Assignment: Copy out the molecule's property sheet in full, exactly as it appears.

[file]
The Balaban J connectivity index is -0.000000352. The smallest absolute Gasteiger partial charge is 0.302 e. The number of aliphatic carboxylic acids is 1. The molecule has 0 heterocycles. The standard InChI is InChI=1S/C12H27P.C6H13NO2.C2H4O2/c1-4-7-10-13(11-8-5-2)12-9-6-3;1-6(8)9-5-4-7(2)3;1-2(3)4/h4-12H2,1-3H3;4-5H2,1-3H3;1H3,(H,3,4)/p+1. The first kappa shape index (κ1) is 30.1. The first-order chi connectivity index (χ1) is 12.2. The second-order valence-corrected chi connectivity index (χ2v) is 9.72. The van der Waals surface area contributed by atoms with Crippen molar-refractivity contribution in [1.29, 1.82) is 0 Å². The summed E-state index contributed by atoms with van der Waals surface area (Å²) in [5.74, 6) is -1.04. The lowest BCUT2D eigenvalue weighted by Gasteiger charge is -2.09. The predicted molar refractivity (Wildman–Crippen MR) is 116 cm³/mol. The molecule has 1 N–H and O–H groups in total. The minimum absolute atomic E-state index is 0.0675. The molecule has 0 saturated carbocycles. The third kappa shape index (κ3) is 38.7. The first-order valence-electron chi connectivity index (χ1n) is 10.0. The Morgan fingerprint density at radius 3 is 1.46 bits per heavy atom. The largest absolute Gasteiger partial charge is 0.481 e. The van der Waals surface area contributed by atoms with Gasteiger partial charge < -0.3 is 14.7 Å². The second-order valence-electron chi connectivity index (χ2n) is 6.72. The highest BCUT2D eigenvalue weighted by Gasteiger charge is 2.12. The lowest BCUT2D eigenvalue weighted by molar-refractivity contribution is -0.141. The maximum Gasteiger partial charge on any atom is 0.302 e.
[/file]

The Balaban J connectivity index is -0.000000352. The smallest absolute Gasteiger partial charge is 0.302 e. The number of aliphatic carboxylic acids is 1. The molecule has 0 heterocycles. The standard InChI is InChI=1S/C12H27P.C6H13NO2.C2H4O2/c1-4-7-10-13(11-8-5-2)12-9-6-3;1-6(8)9-5-4-7(2)3;1-2(3)4/h4-12H2,1-3H3;4-5H2,1-3H3;1H3,(H,3,4)/p+1. The first kappa shape index (κ1) is 30.1. The first-order chi connectivity index (χ1) is 12.2. The second-order valence-corrected chi connectivity index (χ2v) is 9.72. The van der Waals surface area contributed by atoms with Crippen molar-refractivity contribution in [1.29, 1.82) is 0 Å². The summed E-state index contributed by atoms with van der Waals surface area (Å²) in [5.74, 6) is -1.04. The lowest BCUT2D eigenvalue weighted by Gasteiger charge is -2.09. The predicted molar refractivity (Wildman–Crippen MR) is 116 cm³/mol. The molecule has 1 N–H and O–H groups in total. The minimum absolute atomic E-state index is 0.0675. The molecule has 0 saturated carbocycles. The third kappa shape index (κ3) is 38.7. The first-order valence-electron chi connectivity index (χ1n) is 10.0. The Morgan fingerprint density at radius 3 is 1.46 bits per heavy atom. The largest absolute Gasteiger partial charge is 0.481 e. The van der Waals surface area contributed by atoms with Gasteiger partial charge < -0.3 is 14.7 Å². The second-order valence-electron chi connectivity index (χ2n) is 6.72. The highest BCUT2D eigenvalue weighted by Gasteiger charge is 2.12. The lowest BCUT2D eigenvalue weighted by molar-refractivity contribution is -0.141. The maximum Gasteiger partial charge on any atom is 0.302 e.